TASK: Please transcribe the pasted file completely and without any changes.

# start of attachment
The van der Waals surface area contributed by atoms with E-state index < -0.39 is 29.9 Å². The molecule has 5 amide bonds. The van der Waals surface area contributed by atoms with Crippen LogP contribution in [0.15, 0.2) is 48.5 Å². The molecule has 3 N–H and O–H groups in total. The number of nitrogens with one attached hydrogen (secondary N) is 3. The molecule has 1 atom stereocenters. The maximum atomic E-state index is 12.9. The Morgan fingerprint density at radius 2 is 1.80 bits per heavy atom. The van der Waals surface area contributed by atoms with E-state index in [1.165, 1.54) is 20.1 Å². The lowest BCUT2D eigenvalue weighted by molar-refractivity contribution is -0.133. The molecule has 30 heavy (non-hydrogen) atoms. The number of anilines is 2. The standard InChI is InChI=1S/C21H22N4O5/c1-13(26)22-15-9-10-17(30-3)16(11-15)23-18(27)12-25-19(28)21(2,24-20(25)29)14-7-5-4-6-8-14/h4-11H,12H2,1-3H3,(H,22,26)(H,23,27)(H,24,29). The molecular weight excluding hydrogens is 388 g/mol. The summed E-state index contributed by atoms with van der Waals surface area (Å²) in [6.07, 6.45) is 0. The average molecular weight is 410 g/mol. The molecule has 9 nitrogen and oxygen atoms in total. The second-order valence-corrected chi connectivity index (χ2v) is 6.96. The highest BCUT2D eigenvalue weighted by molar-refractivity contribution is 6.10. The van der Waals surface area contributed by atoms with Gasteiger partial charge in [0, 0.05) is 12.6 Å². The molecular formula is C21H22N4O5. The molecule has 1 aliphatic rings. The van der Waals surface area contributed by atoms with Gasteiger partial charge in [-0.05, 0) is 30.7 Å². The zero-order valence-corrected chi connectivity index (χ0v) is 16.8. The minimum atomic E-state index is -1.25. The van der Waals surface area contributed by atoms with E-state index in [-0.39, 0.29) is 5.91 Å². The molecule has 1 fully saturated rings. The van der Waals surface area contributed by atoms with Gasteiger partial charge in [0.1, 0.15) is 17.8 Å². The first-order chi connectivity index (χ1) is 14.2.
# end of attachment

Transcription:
The van der Waals surface area contributed by atoms with E-state index < -0.39 is 29.9 Å². The molecule has 5 amide bonds. The van der Waals surface area contributed by atoms with Crippen LogP contribution in [0.15, 0.2) is 48.5 Å². The molecule has 3 N–H and O–H groups in total. The number of nitrogens with one attached hydrogen (secondary N) is 3. The molecule has 1 atom stereocenters. The maximum atomic E-state index is 12.9. The Morgan fingerprint density at radius 2 is 1.80 bits per heavy atom. The van der Waals surface area contributed by atoms with E-state index in [1.165, 1.54) is 20.1 Å². The lowest BCUT2D eigenvalue weighted by molar-refractivity contribution is -0.133. The molecule has 30 heavy (non-hydrogen) atoms. The number of anilines is 2. The standard InChI is InChI=1S/C21H22N4O5/c1-13(26)22-15-9-10-17(30-3)16(11-15)23-18(27)12-25-19(28)21(2,24-20(25)29)14-7-5-4-6-8-14/h4-11H,12H2,1-3H3,(H,22,26)(H,23,27)(H,24,29). The molecular weight excluding hydrogens is 388 g/mol. The summed E-state index contributed by atoms with van der Waals surface area (Å²) in [6.07, 6.45) is 0. The average molecular weight is 410 g/mol. The molecule has 9 nitrogen and oxygen atoms in total. The second-order valence-corrected chi connectivity index (χ2v) is 6.96. The highest BCUT2D eigenvalue weighted by molar-refractivity contribution is 6.10. The van der Waals surface area contributed by atoms with Gasteiger partial charge in [0, 0.05) is 12.6 Å². The molecular formula is C21H22N4O5. The molecule has 1 aliphatic rings. The van der Waals surface area contributed by atoms with Gasteiger partial charge in [-0.05, 0) is 30.7 Å². The zero-order valence-corrected chi connectivity index (χ0v) is 16.8. The minimum atomic E-state index is -1.25. The van der Waals surface area contributed by atoms with E-state index in [-0.39, 0.29) is 5.91 Å². The molecule has 1 fully saturated rings. The van der Waals surface area contributed by atoms with Gasteiger partial charge in [0.1, 0.15) is 17.8 Å². The first-order chi connectivity index (χ1) is 14.2.